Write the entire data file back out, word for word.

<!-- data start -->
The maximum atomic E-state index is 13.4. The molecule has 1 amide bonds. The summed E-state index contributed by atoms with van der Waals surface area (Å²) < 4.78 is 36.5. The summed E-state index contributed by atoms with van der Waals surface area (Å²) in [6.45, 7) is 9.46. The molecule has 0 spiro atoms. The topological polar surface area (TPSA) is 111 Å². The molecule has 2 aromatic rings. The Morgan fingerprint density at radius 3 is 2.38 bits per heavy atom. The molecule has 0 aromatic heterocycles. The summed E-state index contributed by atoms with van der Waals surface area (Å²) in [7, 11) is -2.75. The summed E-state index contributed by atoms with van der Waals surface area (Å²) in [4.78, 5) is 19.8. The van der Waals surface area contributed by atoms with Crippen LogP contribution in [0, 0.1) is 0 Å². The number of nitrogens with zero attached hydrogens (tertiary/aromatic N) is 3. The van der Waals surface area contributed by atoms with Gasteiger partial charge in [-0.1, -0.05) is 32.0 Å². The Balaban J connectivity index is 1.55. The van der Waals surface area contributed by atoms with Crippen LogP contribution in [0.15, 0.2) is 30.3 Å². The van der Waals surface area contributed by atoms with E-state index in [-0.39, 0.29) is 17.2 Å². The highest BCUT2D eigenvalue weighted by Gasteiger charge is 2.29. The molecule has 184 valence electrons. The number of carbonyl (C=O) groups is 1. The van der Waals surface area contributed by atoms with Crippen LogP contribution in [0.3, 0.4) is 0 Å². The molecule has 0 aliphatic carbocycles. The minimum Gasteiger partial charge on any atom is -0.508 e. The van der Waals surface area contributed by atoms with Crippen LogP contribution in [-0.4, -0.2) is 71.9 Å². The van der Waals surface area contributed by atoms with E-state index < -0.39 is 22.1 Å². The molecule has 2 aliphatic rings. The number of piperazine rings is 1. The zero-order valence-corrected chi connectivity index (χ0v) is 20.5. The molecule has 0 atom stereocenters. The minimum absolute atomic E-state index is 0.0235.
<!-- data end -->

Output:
The maximum atomic E-state index is 13.4. The molecule has 1 amide bonds. The summed E-state index contributed by atoms with van der Waals surface area (Å²) < 4.78 is 36.5. The summed E-state index contributed by atoms with van der Waals surface area (Å²) in [6.45, 7) is 9.46. The molecule has 0 spiro atoms. The topological polar surface area (TPSA) is 111 Å². The molecule has 2 aromatic rings. The Morgan fingerprint density at radius 3 is 2.38 bits per heavy atom. The molecule has 0 aromatic heterocycles. The summed E-state index contributed by atoms with van der Waals surface area (Å²) in [7, 11) is -2.75. The summed E-state index contributed by atoms with van der Waals surface area (Å²) in [4.78, 5) is 19.8. The van der Waals surface area contributed by atoms with Crippen LogP contribution in [0, 0.1) is 0 Å². The number of nitrogens with zero attached hydrogens (tertiary/aromatic N) is 3. The van der Waals surface area contributed by atoms with Gasteiger partial charge in [-0.1, -0.05) is 32.0 Å². The Balaban J connectivity index is 1.55. The van der Waals surface area contributed by atoms with Crippen LogP contribution in [0.15, 0.2) is 30.3 Å². The van der Waals surface area contributed by atoms with E-state index in [-0.39, 0.29) is 17.2 Å². The highest BCUT2D eigenvalue weighted by Gasteiger charge is 2.29. The molecule has 184 valence electrons. The number of carbonyl (C=O) groups is 1. The van der Waals surface area contributed by atoms with Crippen LogP contribution in [0.3, 0.4) is 0 Å². The molecule has 0 aliphatic carbocycles. The minimum Gasteiger partial charge on any atom is -0.508 e. The van der Waals surface area contributed by atoms with Crippen LogP contribution in [-0.4, -0.2) is 71.9 Å². The van der Waals surface area contributed by atoms with E-state index < -0.39 is 22.1 Å². The molecule has 2 aliphatic rings. The number of piperazine rings is 1. The zero-order valence-corrected chi connectivity index (χ0v) is 20.5. The molecule has 0 atom stereocenters. The minimum absolute atomic E-state index is 0.0235.